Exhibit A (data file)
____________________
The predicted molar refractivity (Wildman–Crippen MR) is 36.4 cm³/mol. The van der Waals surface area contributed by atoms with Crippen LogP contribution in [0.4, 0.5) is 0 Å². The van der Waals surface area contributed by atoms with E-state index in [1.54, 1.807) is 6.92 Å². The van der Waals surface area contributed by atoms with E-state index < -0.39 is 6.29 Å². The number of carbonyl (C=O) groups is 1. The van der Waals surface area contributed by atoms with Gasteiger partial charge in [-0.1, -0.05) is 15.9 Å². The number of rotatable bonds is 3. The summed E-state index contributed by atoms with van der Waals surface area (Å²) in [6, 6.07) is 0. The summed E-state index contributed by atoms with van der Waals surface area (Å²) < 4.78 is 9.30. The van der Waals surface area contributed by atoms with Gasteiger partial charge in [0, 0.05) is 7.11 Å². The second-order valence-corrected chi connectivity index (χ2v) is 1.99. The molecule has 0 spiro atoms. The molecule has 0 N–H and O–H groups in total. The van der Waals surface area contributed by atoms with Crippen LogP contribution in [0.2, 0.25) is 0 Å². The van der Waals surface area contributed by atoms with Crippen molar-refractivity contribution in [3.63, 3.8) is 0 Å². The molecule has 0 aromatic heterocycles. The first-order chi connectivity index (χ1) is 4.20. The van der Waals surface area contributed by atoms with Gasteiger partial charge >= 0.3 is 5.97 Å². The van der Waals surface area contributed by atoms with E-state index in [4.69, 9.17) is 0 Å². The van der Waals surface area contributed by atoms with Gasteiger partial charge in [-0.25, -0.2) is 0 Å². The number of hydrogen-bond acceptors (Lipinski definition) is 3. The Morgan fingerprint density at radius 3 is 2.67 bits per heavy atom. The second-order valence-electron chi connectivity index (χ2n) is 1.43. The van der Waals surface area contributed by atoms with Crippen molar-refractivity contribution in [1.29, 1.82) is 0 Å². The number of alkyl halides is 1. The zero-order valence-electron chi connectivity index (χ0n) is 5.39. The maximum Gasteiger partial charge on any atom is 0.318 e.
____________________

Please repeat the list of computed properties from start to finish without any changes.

The predicted molar refractivity (Wildman–Crippen MR) is 36.4 cm³/mol. The van der Waals surface area contributed by atoms with Crippen LogP contribution in [0.4, 0.5) is 0 Å². The van der Waals surface area contributed by atoms with E-state index in [1.54, 1.807) is 6.92 Å². The van der Waals surface area contributed by atoms with E-state index < -0.39 is 6.29 Å². The number of carbonyl (C=O) groups is 1. The van der Waals surface area contributed by atoms with Gasteiger partial charge in [-0.1, -0.05) is 15.9 Å². The number of rotatable bonds is 3. The summed E-state index contributed by atoms with van der Waals surface area (Å²) in [6, 6.07) is 0. The summed E-state index contributed by atoms with van der Waals surface area (Å²) < 4.78 is 9.30. The van der Waals surface area contributed by atoms with Gasteiger partial charge in [0, 0.05) is 7.11 Å². The second-order valence-corrected chi connectivity index (χ2v) is 1.99. The molecule has 0 spiro atoms. The molecule has 0 N–H and O–H groups in total. The van der Waals surface area contributed by atoms with Crippen LogP contribution in [0.2, 0.25) is 0 Å². The van der Waals surface area contributed by atoms with Crippen molar-refractivity contribution in [3.63, 3.8) is 0 Å². The molecule has 0 aromatic heterocycles. The first-order chi connectivity index (χ1) is 4.20. The van der Waals surface area contributed by atoms with Gasteiger partial charge >= 0.3 is 5.97 Å². The van der Waals surface area contributed by atoms with E-state index in [4.69, 9.17) is 0 Å². The van der Waals surface area contributed by atoms with Gasteiger partial charge in [-0.25, -0.2) is 0 Å². The number of hydrogen-bond acceptors (Lipinski definition) is 3. The Morgan fingerprint density at radius 3 is 2.67 bits per heavy atom. The second-order valence-electron chi connectivity index (χ2n) is 1.43. The van der Waals surface area contributed by atoms with Crippen molar-refractivity contribution in [1.29, 1.82) is 0 Å². The number of alkyl halides is 1. The zero-order valence-electron chi connectivity index (χ0n) is 5.39. The maximum Gasteiger partial charge on any atom is 0.318 e.